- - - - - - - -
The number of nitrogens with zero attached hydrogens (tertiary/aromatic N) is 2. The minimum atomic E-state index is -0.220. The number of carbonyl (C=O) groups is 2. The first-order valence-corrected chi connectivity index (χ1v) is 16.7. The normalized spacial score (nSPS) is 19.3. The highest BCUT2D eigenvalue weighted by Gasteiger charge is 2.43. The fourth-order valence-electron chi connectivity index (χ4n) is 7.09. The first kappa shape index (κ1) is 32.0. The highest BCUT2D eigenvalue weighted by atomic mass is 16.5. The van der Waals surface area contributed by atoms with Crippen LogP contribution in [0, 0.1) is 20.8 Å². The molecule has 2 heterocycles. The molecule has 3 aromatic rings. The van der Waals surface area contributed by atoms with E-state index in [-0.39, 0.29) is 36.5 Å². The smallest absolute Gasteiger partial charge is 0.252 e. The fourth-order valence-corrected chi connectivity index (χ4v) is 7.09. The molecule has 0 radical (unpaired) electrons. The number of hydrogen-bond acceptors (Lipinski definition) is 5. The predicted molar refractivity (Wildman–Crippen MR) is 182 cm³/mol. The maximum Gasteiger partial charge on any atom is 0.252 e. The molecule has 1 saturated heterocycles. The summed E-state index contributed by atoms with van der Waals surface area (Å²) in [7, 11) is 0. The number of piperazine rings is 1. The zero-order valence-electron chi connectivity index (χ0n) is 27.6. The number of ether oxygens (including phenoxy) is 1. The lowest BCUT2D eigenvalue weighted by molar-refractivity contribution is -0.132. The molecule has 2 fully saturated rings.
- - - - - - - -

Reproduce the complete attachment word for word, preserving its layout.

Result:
The number of nitrogens with zero attached hydrogens (tertiary/aromatic N) is 2. The minimum atomic E-state index is -0.220. The number of carbonyl (C=O) groups is 2. The first-order valence-corrected chi connectivity index (χ1v) is 16.7. The normalized spacial score (nSPS) is 19.3. The highest BCUT2D eigenvalue weighted by Gasteiger charge is 2.43. The fourth-order valence-electron chi connectivity index (χ4n) is 7.09. The first kappa shape index (κ1) is 32.0. The highest BCUT2D eigenvalue weighted by atomic mass is 16.5. The van der Waals surface area contributed by atoms with Crippen LogP contribution in [0, 0.1) is 20.8 Å². The molecule has 2 heterocycles. The molecule has 3 aromatic rings. The van der Waals surface area contributed by atoms with E-state index in [-0.39, 0.29) is 36.5 Å². The smallest absolute Gasteiger partial charge is 0.252 e. The fourth-order valence-corrected chi connectivity index (χ4v) is 7.09. The molecule has 0 radical (unpaired) electrons. The number of hydrogen-bond acceptors (Lipinski definition) is 5. The predicted molar refractivity (Wildman–Crippen MR) is 182 cm³/mol. The maximum Gasteiger partial charge on any atom is 0.252 e. The molecule has 1 saturated heterocycles. The summed E-state index contributed by atoms with van der Waals surface area (Å²) in [7, 11) is 0. The number of piperazine rings is 1. The zero-order valence-electron chi connectivity index (χ0n) is 27.6. The number of ether oxygens (including phenoxy) is 1. The lowest BCUT2D eigenvalue weighted by molar-refractivity contribution is -0.132. The molecule has 2 fully saturated rings.